Fetita pe care au lasat-o în urma


On a freezing night in January 1941, a little Jewish girl is found on the steps of an apartment building in Bucharest. With Romania recently allied with the Nazis, the Jewish population is in grave danger so the girl is placed in an orphanage and eventually adopted by a wealthy childless couple who name her Natalia. As she assimilates into her new life, she all but forgets the parents who were forced to leave her behind.

A story not to be repeated, a book to read. Happy National Read a Book Day!

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TRAVEL: Transylvania

Never Mind the Vampires, Here’s Transylvania

After twenty years of living in cities around the world, British writer Mike Ormsby settles in a tiny village in Romania’s fabled Transylvania, where the air is clean, the scenery spectacular, and solitude a balm for the soul. But Mike and his wife Angela discover that their learning curve is as steep as a Carpathian slope. Following his critically acclaimed 2008 debut ‘Never Mind the Balkans, Here’s Romania’, Mike returns with his inimitable wit and sense of wonder. Join him in Transylvania. And never mind the vampires.

“Gives an absolutely spot-on sense of rural life in a changing Transylvania, with cutting insights and wry humour.” Tim Burford, Author, The Rough Guide to Romania”Poignant, immediate, always original. Ormsby is the perfect guide.” Robin Ashenden, Central and Eastern European London Review”The modern world is turning rural Romania upside down and inside out. Mike Ormsby captures well the agony and ecstasy of this transition.” William Blacker, Author, ‘Along The Enchanted Way’ “An excellent blend of dialogue, wit, and irony.” Dr Gabriela Colipca-Ciobanu, Associate Professor, Dunarea de Jos University”Sublime.” Craig Turp, Editor, Bucharest in Your Pocket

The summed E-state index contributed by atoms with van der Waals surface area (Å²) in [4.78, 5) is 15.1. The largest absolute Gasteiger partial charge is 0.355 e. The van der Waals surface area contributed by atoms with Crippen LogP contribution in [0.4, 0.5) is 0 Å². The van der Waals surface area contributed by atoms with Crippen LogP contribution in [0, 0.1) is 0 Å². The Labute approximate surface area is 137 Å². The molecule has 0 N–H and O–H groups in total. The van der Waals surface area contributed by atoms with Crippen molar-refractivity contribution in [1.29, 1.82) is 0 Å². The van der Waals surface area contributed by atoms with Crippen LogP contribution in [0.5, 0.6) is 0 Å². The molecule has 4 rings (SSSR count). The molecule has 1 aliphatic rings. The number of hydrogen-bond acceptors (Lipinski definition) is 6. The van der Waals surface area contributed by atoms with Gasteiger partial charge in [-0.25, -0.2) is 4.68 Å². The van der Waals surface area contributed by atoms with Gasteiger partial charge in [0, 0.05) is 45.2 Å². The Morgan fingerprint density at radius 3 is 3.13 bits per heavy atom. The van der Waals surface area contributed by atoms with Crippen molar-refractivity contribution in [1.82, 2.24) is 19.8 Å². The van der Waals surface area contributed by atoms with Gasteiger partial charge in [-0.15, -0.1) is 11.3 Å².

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BOOK: Under a Red Sky

Under a Red Sky: Memoir of a Childhood in Communist Romania
by Haya Leah Molnar

Eva Zimmermann is eight years old, and she has just discovered she is Jewish. Such is the life of an only child living in postwar Bucharest, a city that is changing in ever more frightening ways. Eva’s family, full of eccentric and opinionated adults, will do absolutely anything to keep her safe―even if it means hiding her identity from her. With razor-sharp depictions of her animated relatives, Haya Leah Molnar’s memoir of her childhood captures with touching precocity the very adult realities of living behind the iron curtain.

Under a Red Sky is a 2011 Bank Street – Best Children’s Book of the Year.

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NADIA: The Girl Who Couldn’t Sit Still

Happy Birthday, Nadia!

Nadia: The Girl Who Couldn’t Sit Still
By Karlin Gray
Illustrated by Christine Davenier

Nadia Comaneci was a feisty and fearless little girl who went from climbing trees in the forests of Romania to swinging into history at the 1976 Olympic Games, where she received an unprecedented seven perfect scores in gymnastics. But as readers will see in this first-ever illustrated picture book about Nadia’s journey to Olympic gold, the road from small-town girl to world-class athlete was full of many imperfect moments.
Expert illustrations that capture the energy and fluidity of Nadia’s exuberant gymnastic routines and referential back matter round out this inspirational story of determination and overcoming adversity. A perfect 10.

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E. M. CIORAN: On the Heights of Despair

On the Heights of Despair

by E.M. Cioran

Born of a terrible insomnia—”a dizzying lucidity which would turn even paradise into hell”—this book presents the youthful Cioran, a self-described “Nietzsche still complete with his Zarathustra, his poses, his mystical clown’s tricks, a whole circus of the heights.”

On the Heights of Despair shows Cioran’s first grappling with themes he would return to in his mature works: despair and decay, absurdity and alienation, futility and the irrationality of existence. It also presents Cioran as a connoisseur of apocalypse, a theoretician of despair, for whom writing and philosophy both share the “lyrical virtues” that alone lead to a metaphysical revelation.

“No modern writer twists the knife with Cioran’s dexterity. . . . His writing . . . is informed with the bitterness of genuine compassion.”—Bill Marx, Boston Phoenix

“The dark, existential despair of Romanian philosopher Cioran’s short meditations is paradoxically bracing and life-affirming. . . . Puts him in the company of Nietzsche and Kierkegaard.”—Publishers Weekly, starred review

“This is self-pity as epigram, the sort of dyspeptic pronouncement that gets most people kicked out of bed but that has kept Mr. Cioran going for the rest of his life.”—Judith Shulevitz, New York Times Book Review

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